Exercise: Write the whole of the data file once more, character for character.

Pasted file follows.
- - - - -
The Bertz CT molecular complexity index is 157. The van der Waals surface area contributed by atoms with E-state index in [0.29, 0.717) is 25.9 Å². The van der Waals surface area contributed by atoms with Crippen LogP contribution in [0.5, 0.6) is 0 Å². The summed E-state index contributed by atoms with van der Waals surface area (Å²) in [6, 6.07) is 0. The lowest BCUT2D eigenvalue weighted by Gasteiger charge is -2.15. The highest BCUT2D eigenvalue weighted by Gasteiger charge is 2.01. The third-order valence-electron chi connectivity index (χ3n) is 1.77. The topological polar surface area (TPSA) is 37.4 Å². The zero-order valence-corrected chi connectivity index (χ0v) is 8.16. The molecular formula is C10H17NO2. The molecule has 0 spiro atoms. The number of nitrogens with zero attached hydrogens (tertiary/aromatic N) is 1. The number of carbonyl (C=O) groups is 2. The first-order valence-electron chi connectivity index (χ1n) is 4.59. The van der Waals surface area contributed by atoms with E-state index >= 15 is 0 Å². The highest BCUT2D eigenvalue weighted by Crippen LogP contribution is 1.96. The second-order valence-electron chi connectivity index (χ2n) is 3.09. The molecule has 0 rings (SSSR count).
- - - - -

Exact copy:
The Bertz CT molecular complexity index is 157. The van der Waals surface area contributed by atoms with E-state index in [0.29, 0.717) is 25.9 Å². The van der Waals surface area contributed by atoms with Crippen LogP contribution in [0.5, 0.6) is 0 Å². The summed E-state index contributed by atoms with van der Waals surface area (Å²) in [6, 6.07) is 0. The lowest BCUT2D eigenvalue weighted by Gasteiger charge is -2.15. The highest BCUT2D eigenvalue weighted by Gasteiger charge is 2.01. The third-order valence-electron chi connectivity index (χ3n) is 1.77. The topological polar surface area (TPSA) is 37.4 Å². The zero-order valence-corrected chi connectivity index (χ0v) is 8.16. The molecular formula is C10H17NO2. The molecule has 0 spiro atoms. The number of nitrogens with zero attached hydrogens (tertiary/aromatic N) is 1. The number of carbonyl (C=O) groups is 2. The first-order valence-electron chi connectivity index (χ1n) is 4.59. The van der Waals surface area contributed by atoms with E-state index >= 15 is 0 Å². The highest BCUT2D eigenvalue weighted by Crippen LogP contribution is 1.96. The second-order valence-electron chi connectivity index (χ2n) is 3.09. The molecule has 0 rings (SSSR count).